Like most parents who watch their kids play sports, I keep an in-brain highlight reel of my favorite moments involving my two boys. Some of them involve skill, but many of them center around effort or teamwork. More and more, though, I also have witnessed incidents that make me wonder why there's more gamesmanship and less sportsmanship. Just last weekend, I saw the following from other squads: a player-to-ref middle finger, four flags in one game for excessive taunting, and a frustrated fling of a stick into the stands.
Any of us who have been involved in youth sports have our own stories of do-it-the-wrong-way people. In my decade or so of coaching and spectating the half-dozen different sports my boys have played, I've seen kids be punks. Coaches be punks. Parents be punks.
I've been a punk.
The sad fact is that unless we can slowly change the frantic and entitled culture that's bubbling on some of our sidelines (I once saw a parent zooming his video camera to focus on a college scout's notes), we're going to allow what should be a healthy and educational environment to become a constantly toxic one.
How can we fix it? Ultimately, I think it involves parents having the discipline to keep in perspective what's really at stake. Not a game, not a scholarship. What we do risk losing is this: A positive experience for our kids. Their memories of what sports taught them and the friendships they built. Our own relationships with our children.
"Being a parent is a performance. Did your presence make your kids two hours better? How? What did you do to make sure that happened? That's the difference between being a parent and being a fan, yet most parents act more like fans than parents," sports psychologist and former Division-I athlete Doug Newburg, Ph.D., told me. "What does it mean to care? That's the issue. We believe that anger and passion and emotion are how we care. The reality is if we care, we focus on what matters. People get emotional because they 'CARE' when they should 'care.' Softly, without props, as Toni Morrison would say."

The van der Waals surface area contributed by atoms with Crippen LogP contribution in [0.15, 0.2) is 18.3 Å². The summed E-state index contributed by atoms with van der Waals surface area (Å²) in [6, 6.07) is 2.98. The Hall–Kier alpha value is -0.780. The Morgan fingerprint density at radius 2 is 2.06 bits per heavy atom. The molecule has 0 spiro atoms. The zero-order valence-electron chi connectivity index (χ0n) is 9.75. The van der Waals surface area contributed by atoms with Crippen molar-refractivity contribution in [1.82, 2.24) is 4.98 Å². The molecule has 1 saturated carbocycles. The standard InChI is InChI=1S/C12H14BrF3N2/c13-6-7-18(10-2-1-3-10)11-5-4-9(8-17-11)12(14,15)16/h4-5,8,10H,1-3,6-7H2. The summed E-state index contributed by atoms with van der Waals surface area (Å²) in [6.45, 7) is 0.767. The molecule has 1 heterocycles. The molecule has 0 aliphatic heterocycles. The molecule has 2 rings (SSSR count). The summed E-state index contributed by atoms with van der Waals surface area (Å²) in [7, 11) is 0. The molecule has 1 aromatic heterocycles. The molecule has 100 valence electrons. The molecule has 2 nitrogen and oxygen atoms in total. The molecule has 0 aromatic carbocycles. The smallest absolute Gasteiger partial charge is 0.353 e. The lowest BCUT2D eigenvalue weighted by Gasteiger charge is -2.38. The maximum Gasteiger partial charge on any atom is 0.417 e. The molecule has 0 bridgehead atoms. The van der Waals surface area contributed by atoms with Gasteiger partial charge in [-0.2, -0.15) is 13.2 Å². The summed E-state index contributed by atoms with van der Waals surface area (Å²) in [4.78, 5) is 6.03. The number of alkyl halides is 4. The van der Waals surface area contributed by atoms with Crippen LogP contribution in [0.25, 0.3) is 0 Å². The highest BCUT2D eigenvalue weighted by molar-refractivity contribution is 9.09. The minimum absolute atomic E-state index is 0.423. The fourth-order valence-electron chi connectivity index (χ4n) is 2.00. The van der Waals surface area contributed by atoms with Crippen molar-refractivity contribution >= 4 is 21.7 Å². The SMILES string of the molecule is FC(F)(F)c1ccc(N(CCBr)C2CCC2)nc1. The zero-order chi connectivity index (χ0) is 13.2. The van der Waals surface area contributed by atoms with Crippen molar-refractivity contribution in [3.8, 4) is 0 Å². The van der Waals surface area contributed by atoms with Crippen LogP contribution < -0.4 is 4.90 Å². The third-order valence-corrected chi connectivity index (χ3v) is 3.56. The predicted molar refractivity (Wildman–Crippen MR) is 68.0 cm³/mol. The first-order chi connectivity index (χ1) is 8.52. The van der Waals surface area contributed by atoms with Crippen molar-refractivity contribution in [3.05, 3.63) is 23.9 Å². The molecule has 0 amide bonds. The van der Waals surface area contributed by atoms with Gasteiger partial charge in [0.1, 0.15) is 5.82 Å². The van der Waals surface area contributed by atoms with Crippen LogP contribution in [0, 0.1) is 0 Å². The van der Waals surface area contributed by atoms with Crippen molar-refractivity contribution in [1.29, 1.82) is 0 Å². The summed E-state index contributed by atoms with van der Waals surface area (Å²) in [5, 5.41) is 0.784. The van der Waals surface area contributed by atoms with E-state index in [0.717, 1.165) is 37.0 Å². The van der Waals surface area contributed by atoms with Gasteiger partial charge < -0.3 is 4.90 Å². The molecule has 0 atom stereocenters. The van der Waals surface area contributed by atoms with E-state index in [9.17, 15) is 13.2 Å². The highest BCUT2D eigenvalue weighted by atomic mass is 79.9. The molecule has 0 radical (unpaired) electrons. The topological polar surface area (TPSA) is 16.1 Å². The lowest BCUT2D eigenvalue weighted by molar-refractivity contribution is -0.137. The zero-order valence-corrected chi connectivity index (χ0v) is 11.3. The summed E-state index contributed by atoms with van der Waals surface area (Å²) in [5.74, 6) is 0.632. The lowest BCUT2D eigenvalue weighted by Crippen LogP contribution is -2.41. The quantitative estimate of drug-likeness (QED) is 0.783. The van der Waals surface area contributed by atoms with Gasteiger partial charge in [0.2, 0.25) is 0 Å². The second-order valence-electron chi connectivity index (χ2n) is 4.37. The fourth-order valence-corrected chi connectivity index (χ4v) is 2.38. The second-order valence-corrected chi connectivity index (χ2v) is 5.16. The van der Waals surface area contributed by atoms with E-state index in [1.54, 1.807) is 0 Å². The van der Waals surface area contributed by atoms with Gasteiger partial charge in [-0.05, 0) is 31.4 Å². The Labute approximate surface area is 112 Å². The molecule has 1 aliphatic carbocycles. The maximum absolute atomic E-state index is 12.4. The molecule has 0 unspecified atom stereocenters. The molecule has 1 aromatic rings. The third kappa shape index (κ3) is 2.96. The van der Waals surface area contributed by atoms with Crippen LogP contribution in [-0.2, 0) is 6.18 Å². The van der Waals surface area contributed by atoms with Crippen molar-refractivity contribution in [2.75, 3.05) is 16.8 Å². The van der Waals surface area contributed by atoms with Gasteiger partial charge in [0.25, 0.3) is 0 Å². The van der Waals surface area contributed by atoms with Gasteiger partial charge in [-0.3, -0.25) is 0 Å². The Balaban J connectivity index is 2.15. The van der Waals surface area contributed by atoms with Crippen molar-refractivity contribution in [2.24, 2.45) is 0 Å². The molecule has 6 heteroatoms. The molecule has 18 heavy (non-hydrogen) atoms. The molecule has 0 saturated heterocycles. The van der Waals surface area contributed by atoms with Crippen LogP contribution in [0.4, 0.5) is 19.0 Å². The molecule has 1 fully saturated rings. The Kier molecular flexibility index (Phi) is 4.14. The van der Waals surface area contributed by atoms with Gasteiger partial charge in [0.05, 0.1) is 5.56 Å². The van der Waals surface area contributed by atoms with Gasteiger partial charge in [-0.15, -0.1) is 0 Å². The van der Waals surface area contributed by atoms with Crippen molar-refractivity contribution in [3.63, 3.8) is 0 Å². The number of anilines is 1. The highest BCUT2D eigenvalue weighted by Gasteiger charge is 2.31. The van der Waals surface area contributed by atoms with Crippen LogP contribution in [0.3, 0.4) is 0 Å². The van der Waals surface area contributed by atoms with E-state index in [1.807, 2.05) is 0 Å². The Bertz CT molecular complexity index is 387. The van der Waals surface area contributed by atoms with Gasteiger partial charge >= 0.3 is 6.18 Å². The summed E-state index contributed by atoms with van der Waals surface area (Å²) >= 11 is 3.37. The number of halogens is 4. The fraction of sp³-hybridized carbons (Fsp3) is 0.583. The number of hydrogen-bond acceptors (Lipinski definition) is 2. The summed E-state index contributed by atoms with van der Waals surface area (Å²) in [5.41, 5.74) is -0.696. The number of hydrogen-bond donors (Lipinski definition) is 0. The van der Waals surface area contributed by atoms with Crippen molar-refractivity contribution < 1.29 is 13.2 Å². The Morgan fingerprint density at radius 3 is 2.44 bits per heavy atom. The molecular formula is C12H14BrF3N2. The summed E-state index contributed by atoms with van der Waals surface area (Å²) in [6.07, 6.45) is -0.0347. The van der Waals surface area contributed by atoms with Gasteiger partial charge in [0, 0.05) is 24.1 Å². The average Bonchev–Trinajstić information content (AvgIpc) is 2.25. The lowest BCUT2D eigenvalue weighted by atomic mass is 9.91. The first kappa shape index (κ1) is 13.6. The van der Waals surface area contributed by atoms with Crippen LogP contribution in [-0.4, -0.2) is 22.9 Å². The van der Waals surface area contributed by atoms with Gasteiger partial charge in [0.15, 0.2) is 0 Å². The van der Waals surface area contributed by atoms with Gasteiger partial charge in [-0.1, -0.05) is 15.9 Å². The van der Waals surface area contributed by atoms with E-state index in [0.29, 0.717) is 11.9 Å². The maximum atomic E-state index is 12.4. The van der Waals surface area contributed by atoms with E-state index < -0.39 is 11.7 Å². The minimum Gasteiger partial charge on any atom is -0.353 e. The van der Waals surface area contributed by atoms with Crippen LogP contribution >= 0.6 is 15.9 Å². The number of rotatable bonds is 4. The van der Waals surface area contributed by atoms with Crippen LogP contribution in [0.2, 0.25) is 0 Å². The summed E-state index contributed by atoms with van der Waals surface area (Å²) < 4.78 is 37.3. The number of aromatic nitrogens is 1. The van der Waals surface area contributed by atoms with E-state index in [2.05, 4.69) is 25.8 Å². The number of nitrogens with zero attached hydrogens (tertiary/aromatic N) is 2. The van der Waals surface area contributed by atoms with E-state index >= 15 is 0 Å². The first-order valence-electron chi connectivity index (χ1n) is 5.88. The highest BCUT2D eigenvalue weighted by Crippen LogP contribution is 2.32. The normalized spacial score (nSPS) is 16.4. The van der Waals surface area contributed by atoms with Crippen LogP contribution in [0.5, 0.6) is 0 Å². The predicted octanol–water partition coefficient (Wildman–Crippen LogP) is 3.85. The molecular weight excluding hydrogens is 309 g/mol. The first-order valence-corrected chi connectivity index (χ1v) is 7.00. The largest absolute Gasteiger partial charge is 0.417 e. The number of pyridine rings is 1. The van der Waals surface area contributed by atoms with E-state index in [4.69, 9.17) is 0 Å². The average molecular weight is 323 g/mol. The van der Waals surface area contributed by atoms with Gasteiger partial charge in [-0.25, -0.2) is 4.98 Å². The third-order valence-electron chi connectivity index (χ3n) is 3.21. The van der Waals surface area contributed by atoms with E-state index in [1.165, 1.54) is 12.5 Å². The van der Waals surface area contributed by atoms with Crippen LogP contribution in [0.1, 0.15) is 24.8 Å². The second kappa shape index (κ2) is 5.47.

It won't be a quick or easy change, but if we each do our part, we can slowly bring our youth-sports culture back to where it should be — a place for kids to learn, grow, develop, and [gasp!] have fun.
Some ways that parents can game-plan:
Cheer for the play that helps the play. It's natural to celebrate the goal, the touchdown, the game-saving catch. Let's make more effort to cheer for the player who makes the pass or block. Call out to the one who sets the pick. Send an "attaboy" or "attagirl" to the kid who does one tiny thing that—as part of a chain of events—helped make the big play happen. Most importantly, notice those things when other kids do them. If you want your child to understand that life is about collaborating with a team, reinforce it by spreading your praise up and down the roster.
Dial down the emotion. An expert I once interviewed about the subject said that many youth coaches make a mistake by having a rah-rah-get-riled-up persona during the game. They assume it helps get a team motivated to perform well. In actuality, he said, athletes (especially young ones) perform better in a less emotionally charged atmosphere. We parents can take the same advice — cheer and praise with enthusiasm, but with a tone of voice that exudes calmness. Translation: "Oh nice play, Jennifer, way to hustle" trumps "GET TO THE BALL, JENNIFER. GO! GO! GO! YOU GOT IT! MOOOOOOVE IT!" Or as my friend Bill, the father of two elite-level athletes, says, "Watch with compassion, not judgment."
Ask yourself: What does your kid really want? While you may be eager to give your opinion on what strategy will work, our kids don't want a constant yammering of tips and tricks from you. More likely, our kids prefer our role on the support staff: We're chauffeurs, cheerleaders, peanut-butter-sandwich-makers, ice-pack-fetchers, bag-smell-taker-outers. Embrace that role, and use baking powder.